Catching Up ------
I had promised myself to write daily and be diligent in capturing my thoughts from each experience. I have done so in my trusty moleskin notebook but not so in this blog. A day in archives and collections is more energy sapping than one expects.....such a poor excuse.
Back to Tilburg so many days and experiences ago now.
Gallery 1 – Textiel Lab
|one of the small looms|
Within the lab area is a design hub where meetings can be held and the managers of the space work. A weaving hub with a range of new high quality looms, the Lab work with Dornier Jacquard Loom company who appreciate and welcome the unique synergy between atelier and museum in leading to new textiles. Including 3 jacquard looms, 2 plain looms, one similar to the Yorkshire Hattersley, but powered by a static bike, which visitors can ride on and weave cloth. The jacquard card puncher was a particularly beautiful thing.
The looms were quietly humming away. On my first visit one was weaving cloth to be sold in shop as table linen, another was having its warp set up and I saw the magic created the following day by Belgium artist Otobong Nkanga. She is based in Antwerp and has worked with the lab since 2010 working with the skills of the team to realise her artistic ideas. The piece she was developing was based on topographical photographs and through the use of browns, golds and blacks on the jacquard she had created the first layers of her three dimensional landscape. I was fortunate to share the moment when her cloth was cut from the loom and cascaded onto the floor by Stef the Manager. Such an experience is one that brings a museum visit to life and creates such memories. All the techncians were working on projects at the different machines but all were happy to talk and answer questions .To be so close to a moving loom raises ranges of Health & Safety queries yet these seem to be manageable and increase the sense of belonging and being allowed to be within the space as a visitor.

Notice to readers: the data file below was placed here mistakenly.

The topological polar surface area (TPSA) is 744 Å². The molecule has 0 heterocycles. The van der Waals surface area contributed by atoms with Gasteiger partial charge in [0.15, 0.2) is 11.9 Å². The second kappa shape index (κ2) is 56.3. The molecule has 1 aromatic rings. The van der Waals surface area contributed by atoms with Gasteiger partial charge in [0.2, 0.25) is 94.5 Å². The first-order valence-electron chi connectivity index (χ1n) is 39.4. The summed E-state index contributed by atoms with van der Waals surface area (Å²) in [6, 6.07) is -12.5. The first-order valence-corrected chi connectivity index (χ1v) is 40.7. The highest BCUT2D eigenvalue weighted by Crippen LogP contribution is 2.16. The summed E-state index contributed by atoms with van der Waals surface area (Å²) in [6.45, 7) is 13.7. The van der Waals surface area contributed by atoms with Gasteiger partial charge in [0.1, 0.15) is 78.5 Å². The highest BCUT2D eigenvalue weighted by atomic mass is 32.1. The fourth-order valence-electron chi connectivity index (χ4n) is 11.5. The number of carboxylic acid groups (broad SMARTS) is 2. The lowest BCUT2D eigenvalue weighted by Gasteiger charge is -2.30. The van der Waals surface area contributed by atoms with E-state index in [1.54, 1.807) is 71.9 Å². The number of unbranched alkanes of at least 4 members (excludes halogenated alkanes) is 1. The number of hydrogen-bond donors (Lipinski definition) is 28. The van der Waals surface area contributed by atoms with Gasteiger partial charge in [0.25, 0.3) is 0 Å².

Other areas in the lab included a machine embroidery area with a Brother and SWC machines. I spoke with the technician who was completing a commission for a British artist embroidering symbols onto ikat cloth. The handwoven ikat had taken a year to produce to the artist’s design then the lab was completing the work. Such a project is a big part of the lab’s work and generates important incomes.